When the Ferrari California T appeared in 2014 some people were truly horrified that Ferrari would build an engine with a turbo on it. Not sure why though, because it certainly wasn't the first time the Italian supercar manufacturer had employed that technology.
Ferrari started playing with forced induction as far back as 1981. Today we take a look at five turbocharged Ferraris.
The 126 C was not only Ferrari's first car of Formula 1's turbocharged era, it was also the company's first go at building a turbo engine.
Unreliability prevented it from being successful in its debut season in 1981, but the arrival of Harvey Postlethwaite at Ferrari before the 1982 season brought an overhaul that would see it take the Constructor's Championship in 1982 and 1983. Sadly, it was also the car that Gilles Villeneuve was killed in during qualifying at the Belgium Grand Prix in 1982.
208 GTB Turbo
A year after Ferrari's first turbo engine appeared in F1, its first turbo appeared in a road car, namely 1982's 208 GTB turbo. But rather than being introduced for performance advantages, it was introduced for tax advantages. The 208 was the 2.0-litre version of the 308 and featured one of the smallest V8 engines ever produced. It was also one of the slowest Ferraris ever built.
Ferrari built the 208 because cars with engines above 2.0-litres attracted a far higher tax rate than those under it in Italy at the time. They slapped a turbo on the tiny V8 to bump it up to 162kW (the standard engine produced just 114kW) in 1982 and replaced it with the more powerful and convincing 328-based GTB Turbo in 1986.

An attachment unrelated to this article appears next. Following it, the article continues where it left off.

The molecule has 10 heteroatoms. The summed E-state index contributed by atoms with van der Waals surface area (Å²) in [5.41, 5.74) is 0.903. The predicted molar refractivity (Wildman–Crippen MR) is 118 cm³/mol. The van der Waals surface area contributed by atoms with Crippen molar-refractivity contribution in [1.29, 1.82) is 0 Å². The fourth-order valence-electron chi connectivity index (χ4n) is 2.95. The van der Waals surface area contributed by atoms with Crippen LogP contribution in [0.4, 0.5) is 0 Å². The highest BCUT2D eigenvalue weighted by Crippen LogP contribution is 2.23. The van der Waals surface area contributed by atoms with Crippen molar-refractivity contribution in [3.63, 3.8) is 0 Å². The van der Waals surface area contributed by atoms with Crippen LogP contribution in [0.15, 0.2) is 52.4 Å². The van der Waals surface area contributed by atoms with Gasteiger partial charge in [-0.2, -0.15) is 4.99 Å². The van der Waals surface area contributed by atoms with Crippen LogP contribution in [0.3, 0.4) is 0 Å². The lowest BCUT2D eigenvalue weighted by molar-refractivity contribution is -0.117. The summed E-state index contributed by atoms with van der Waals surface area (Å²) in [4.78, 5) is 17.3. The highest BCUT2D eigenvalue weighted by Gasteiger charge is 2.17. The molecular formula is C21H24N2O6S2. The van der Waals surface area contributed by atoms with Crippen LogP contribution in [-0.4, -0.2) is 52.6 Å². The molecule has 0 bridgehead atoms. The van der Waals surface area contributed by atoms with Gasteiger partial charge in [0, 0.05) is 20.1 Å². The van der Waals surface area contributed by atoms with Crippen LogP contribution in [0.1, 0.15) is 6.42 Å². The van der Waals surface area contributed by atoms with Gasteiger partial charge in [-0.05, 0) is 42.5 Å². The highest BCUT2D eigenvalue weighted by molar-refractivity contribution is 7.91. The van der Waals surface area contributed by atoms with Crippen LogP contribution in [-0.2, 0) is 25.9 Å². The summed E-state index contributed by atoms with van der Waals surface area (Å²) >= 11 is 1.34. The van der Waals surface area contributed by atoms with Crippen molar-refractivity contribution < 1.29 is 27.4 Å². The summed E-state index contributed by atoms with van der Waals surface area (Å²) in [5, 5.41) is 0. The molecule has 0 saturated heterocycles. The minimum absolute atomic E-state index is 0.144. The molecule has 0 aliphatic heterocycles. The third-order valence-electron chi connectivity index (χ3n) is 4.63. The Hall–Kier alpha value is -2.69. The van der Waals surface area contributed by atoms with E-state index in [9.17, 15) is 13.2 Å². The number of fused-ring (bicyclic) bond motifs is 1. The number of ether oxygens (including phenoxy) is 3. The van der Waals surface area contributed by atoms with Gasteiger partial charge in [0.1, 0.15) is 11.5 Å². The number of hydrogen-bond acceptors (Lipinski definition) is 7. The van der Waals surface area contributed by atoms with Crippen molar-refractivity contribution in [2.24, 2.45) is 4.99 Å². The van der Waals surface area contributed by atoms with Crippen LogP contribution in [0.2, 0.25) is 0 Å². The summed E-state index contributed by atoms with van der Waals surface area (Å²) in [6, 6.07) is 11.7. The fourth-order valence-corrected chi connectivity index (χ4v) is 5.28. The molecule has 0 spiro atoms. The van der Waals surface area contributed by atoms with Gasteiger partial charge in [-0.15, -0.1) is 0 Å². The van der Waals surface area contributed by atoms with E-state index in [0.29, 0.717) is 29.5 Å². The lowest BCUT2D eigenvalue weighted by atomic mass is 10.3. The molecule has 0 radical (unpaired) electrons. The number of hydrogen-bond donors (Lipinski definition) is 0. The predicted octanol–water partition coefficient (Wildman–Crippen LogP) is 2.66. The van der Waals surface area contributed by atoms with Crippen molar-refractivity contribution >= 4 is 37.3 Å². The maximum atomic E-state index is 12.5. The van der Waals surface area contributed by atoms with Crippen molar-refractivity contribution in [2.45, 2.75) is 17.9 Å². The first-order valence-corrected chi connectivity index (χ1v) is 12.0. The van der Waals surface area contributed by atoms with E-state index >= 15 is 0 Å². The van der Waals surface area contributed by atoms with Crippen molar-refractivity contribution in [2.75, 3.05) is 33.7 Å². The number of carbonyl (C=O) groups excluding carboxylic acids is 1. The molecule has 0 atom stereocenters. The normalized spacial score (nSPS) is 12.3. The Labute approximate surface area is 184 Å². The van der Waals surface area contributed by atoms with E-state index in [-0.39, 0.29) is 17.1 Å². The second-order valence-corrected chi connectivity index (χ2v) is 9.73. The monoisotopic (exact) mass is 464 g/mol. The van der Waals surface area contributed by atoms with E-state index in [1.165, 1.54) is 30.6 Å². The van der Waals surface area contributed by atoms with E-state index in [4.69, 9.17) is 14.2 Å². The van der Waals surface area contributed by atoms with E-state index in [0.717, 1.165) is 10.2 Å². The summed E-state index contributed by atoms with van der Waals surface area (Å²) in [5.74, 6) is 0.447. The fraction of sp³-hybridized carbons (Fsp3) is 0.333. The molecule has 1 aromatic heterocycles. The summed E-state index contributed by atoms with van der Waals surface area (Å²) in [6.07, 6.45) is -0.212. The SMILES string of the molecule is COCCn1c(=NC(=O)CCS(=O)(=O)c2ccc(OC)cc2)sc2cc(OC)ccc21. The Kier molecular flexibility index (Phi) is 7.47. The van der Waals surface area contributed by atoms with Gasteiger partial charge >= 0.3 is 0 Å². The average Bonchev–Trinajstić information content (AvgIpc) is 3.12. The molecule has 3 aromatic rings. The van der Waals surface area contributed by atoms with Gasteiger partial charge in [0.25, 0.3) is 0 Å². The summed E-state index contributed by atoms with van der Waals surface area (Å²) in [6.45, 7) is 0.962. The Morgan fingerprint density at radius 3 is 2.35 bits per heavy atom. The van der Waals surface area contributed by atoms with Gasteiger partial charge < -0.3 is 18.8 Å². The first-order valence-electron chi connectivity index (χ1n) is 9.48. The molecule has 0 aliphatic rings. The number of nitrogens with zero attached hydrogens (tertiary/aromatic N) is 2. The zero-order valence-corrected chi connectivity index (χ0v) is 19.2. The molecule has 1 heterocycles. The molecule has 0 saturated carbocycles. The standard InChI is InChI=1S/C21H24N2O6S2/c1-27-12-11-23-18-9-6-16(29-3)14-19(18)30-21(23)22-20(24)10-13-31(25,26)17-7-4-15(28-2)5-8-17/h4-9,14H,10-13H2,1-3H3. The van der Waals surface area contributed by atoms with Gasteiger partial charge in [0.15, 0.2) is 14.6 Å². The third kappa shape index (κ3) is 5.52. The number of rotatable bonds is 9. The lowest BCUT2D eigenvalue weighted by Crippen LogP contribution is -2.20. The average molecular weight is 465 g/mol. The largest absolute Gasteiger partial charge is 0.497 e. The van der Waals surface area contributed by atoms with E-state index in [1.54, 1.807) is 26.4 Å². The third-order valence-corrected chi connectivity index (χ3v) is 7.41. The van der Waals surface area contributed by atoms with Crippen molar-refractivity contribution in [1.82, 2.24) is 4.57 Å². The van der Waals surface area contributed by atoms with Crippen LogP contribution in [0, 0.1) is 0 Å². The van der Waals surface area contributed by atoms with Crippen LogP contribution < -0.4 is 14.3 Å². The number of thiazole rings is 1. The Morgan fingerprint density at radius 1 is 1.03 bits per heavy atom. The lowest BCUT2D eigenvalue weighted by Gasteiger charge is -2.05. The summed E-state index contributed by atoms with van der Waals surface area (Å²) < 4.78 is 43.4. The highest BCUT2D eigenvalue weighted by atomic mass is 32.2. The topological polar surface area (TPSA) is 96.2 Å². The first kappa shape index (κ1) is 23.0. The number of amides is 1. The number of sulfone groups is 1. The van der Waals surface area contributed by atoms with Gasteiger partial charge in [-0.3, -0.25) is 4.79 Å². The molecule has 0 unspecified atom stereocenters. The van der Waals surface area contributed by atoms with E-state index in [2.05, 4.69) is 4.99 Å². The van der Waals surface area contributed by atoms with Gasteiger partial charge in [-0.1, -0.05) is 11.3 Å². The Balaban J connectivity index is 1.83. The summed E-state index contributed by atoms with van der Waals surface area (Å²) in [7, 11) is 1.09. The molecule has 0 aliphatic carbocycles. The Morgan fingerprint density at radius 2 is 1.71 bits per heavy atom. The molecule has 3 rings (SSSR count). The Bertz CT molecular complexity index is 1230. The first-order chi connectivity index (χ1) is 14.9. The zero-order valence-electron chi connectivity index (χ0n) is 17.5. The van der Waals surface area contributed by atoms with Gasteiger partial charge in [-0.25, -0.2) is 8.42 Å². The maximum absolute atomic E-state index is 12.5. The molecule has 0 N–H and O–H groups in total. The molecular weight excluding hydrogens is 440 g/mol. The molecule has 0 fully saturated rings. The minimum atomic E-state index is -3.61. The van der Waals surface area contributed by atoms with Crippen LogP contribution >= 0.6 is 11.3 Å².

The 288 GTO was the homologation version of the 308 GTB and intended to race in the Group B Circuit Race series, but the series never fired, so Ferrari ended up building 270 homologation cars, but no actual racing cars.
The 288 GTO was powered by a longitudinally-mounted 2855cc twin-turbo V8, as opposed to the 308's transverse-mounted naturally aspirated 2926cc V8 and produced a staggering (for the time) 298kW of power and 496Nm of torque. It could rocket to 100kmh in just over five seconds and was the first ever production car to break 300kmh (top speed 304kmh).
In 1984 Ferrari started building five Evoluzione versions of the 288 GTO with 480kW of power and a total weight of just 940kg. They were intended to be the development cars for the cancelled Group B circuits series. When the series was cancelled, Ferrari was left with these cars, so what to do?
The most Ferrari-ish thing possible, of course - use them to develop the most powerful and unhinged road car the company had ever produced. The result was the mighty F40, the successor to the 288 GTO, a celebration of Ferrari's 40th anniversary and the last car personally approved by Enzo Ferrari.
With the F40's successor - the F50 from 1995 - switching to a naturally aspirated V12, Ferrari wouldn't dabble in turbo power until the California T from 2014. But it wasn't until the next year, when it jammed the California T's 3.9-litre twin turbo V8 into the replacement for the mid-engined 458 that things got properly serious again.
The 488 is essentially the 458 with Ferrari's F154 engine from the California pumped up to 493kW/760Nm. The winner of numerous Engine of the Year awards since it first appeared in 2014, the F154 also appears in the GTC4Lusso T and the California's replacement, the Portofino, as well as the Maserati Quattroporte GTS and with two less cylinders in the Alfa Romeo Giulia Quadrifoglio and Stelvio Quadrifoglio.